Discover Nikkei

Sumida Farm: Cultivating A Sense of Community for Nearly a Century—Part 1

Unlike delicate mainland varieties, Sumida Farm’s foot long watercress, which is shown here with Emi’s daughter Alice, is versatile. It is perfect in salads as well as in cooked dishes. (Photo courtesy of Mishalla Amendolara)

It may be surprising to learn that in June 2014, a study published in the Preventing Chronic Disease peer-reviewed journal showed that watercress, with a perfect nutrient density score of 100, is at the top of the powerhouse fruits and vegetables list.1 Low in calories and high in antioxidants, watercress is in the same family as cabbage and broccoli.

According to Healthline, one cup of watercress provides 22 percent of the Reference Daily Intake (RDI) for vitamin A, 24 percent of the RDI for vitamin C, and 106 percent of the RDI for vitamin K, a nutrient essential for blood clotting and healthy bones.2

That 2014 study didn’t exist when I was a child, so my mother came up with a very clever strategy to teach me to eat vegetables. She would serve a vegetable side dish as the first course and because I was hungry, I would happily eat it.

Growing up in Hawai‘i, I enjoyed the local Sumida Farm watercress in sukiyaki, pork tofu, and chicken noodle soup. As I got older, I appreciated the taste of their fresh watercress in salads. However, I’ve never thought about the history of the farm nor what it takes to supply our islands with their precious crop, that is, until now.

“Eat Plenty Watercress”

Founders Moriichi and Makiyo Sumida made the decision to shift from growing wetland taro and bananas to watercress. (Photo courtesy of Sumida Farm)

Emi Suzuki is the fourth-generation steward of Sumida Farm, located in ‘Aiea on the island of O‘ahu. Her great-grandparents, Moriichi and Makiyo Sumida, immigrated to Hawai‘i from Hiroshima Prefecture in 1907. After working on a sugar plantation, they decided to embrace their entrepreneurial spirit and acquired a dairy in Pearl City. When an opportunity to lease five acres of land from Bishop Estate (now called Kamehameha Schools) arose, they took it. In 1928, they started Sumida Farm and never looked back.

Why focus on watercress? Emi explained, “My great-grandparents wanted to grow a year-round crop that would nourish local families. They realized that the combination of fresh water from Kalauao Spring that flows on the land and Hawai‘i’s climate were ideal conditions to grow watercress.”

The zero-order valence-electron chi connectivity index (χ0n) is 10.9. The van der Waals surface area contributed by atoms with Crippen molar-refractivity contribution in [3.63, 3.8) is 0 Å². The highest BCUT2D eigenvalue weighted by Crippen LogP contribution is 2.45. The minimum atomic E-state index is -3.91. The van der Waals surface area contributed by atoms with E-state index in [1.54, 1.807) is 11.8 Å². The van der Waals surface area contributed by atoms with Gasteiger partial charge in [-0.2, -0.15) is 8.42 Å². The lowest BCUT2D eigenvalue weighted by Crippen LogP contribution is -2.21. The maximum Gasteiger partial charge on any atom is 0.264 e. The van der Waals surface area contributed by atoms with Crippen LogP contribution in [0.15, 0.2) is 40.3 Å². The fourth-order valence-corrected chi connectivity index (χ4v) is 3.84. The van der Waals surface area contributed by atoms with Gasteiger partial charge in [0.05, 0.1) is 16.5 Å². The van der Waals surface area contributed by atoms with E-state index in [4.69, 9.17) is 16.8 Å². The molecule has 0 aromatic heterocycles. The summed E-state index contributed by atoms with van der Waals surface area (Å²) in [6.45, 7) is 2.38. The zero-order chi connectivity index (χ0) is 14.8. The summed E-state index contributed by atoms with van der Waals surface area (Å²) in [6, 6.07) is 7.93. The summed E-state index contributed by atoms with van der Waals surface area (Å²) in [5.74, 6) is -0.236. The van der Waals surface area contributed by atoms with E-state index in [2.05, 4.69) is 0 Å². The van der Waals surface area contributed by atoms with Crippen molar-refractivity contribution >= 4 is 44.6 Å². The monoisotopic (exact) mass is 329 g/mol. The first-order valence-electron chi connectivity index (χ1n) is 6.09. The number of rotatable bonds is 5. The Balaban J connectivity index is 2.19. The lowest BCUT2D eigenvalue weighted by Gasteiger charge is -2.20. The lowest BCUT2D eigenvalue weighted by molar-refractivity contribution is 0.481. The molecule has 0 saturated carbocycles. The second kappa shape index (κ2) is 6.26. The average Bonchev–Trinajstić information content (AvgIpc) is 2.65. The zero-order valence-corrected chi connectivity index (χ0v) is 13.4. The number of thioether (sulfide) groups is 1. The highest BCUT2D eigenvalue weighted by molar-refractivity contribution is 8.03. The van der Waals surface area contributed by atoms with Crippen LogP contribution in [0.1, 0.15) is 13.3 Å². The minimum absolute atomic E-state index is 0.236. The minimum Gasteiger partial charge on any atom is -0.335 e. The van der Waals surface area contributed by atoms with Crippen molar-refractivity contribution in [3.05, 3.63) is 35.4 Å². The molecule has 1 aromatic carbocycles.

The Stuff Legends are Made of

Emi’s grandparents, Masaru and Norma Sumida, became the second-generation stewards of the farm in 1952. Her grandfather was an innovator who introduced modern agricultural methods to improve the operation of the farm. During this generation, the lease was expanded to 10 acres and the terraced land was regraded so that the water could flow evenly throughout the fields. In 1960, Masaru organized a cooperative of over a dozen watercress farms in Pearl City. Only Sumida Farm and one other farm are still surviving today.

Norma and Masaru Sumida with their children (from the left): Charlotte, David, Barbara, and Stephen. (Photo courtesy of Sumida Farm)

Masaru was also the first president of the Hawai‘i Farm Bureau, serving from 1959 to 1966. One of his major contributions was the vacuum cooling machine that he designed, built, and installed for his farm as well as for other farms to utilize. The first of its kind in Hawai‘i, this vacuum cooler was used from 1960 until it was replaced just last year.

In the early 1970s, Masaru fought a colossal battle with the developer of Pearlridge Center. In a proposal sent to Bishop Estate, the developer laid out plans to pave over the farm for the construction of a parking lot. Not to be deterred, Emi’s grandfather stepped up to the plate and hit a grand slam with his counterproposal. He gained the support of local politicians, the Farm Bureau, and the community. Needless to say, Bishop Estate chose the farm. It was a gigantic victory for Masaru and Sumida Farm.

Siblings Take the Reins

Masaru and Norma had four children: Charlotte, Stephen, David, and Barbara. As the oldest son, Stephen felt he would one day take over the management of the farm, but his career in education ended up taking him on a different path. His younger siblings took on the responsibility of being the third-generation stewards in the early 1980s. Barbara, who majored in tropical agriculture from the University of Hawai‘i (UH), was trained by her mother to be the president and general manager. David, who graduated from UH with a degree in art, became the operations manager.